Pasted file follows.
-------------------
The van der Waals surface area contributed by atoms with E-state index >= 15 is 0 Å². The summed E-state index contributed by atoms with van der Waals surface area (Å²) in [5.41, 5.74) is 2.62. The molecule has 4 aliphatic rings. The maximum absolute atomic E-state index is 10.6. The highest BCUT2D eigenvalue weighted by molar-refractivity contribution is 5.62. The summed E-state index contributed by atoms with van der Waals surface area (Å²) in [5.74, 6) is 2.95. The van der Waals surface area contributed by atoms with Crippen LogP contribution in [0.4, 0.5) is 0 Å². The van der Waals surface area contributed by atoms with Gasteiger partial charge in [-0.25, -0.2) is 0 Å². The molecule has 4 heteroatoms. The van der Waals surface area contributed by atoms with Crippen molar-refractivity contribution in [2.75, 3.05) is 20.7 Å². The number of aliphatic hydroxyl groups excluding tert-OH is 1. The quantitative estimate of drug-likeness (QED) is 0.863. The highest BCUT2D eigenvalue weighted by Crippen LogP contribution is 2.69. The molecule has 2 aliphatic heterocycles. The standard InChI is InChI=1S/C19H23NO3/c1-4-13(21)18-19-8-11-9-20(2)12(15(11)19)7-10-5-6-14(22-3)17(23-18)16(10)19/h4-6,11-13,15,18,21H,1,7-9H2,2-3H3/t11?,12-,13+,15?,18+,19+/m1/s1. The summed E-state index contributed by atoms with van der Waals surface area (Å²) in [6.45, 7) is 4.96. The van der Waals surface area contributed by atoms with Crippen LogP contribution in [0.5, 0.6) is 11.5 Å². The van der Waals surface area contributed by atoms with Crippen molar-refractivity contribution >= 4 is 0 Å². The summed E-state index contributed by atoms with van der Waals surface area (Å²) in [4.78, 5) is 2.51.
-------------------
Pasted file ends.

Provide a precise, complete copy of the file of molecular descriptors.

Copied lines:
The van der Waals surface area contributed by atoms with E-state index >= 15 is 0 Å². The summed E-state index contributed by atoms with van der Waals surface area (Å²) in [5.41, 5.74) is 2.62. The molecule has 4 aliphatic rings. The maximum absolute atomic E-state index is 10.6. The highest BCUT2D eigenvalue weighted by molar-refractivity contribution is 5.62. The summed E-state index contributed by atoms with van der Waals surface area (Å²) in [5.74, 6) is 2.95. The van der Waals surface area contributed by atoms with Crippen LogP contribution in [0.4, 0.5) is 0 Å². The van der Waals surface area contributed by atoms with Gasteiger partial charge in [-0.25, -0.2) is 0 Å². The molecule has 4 heteroatoms. The van der Waals surface area contributed by atoms with Crippen molar-refractivity contribution in [2.75, 3.05) is 20.7 Å². The number of aliphatic hydroxyl groups excluding tert-OH is 1. The quantitative estimate of drug-likeness (QED) is 0.863. The highest BCUT2D eigenvalue weighted by Crippen LogP contribution is 2.69. The molecule has 2 aliphatic heterocycles. The standard InChI is InChI=1S/C19H23NO3/c1-4-13(21)18-19-8-11-9-20(2)12(15(11)19)7-10-5-6-14(22-3)17(23-18)16(10)19/h4-6,11-13,15,18,21H,1,7-9H2,2-3H3/t11?,12-,13+,15?,18+,19+/m1/s1. The summed E-state index contributed by atoms with van der Waals surface area (Å²) in [6.45, 7) is 4.96. The van der Waals surface area contributed by atoms with Crippen LogP contribution in [0.5, 0.6) is 11.5 Å². The van der Waals surface area contributed by atoms with Crippen molar-refractivity contribution >= 4 is 0 Å². The summed E-state index contributed by atoms with van der Waals surface area (Å²) in [4.78, 5) is 2.51.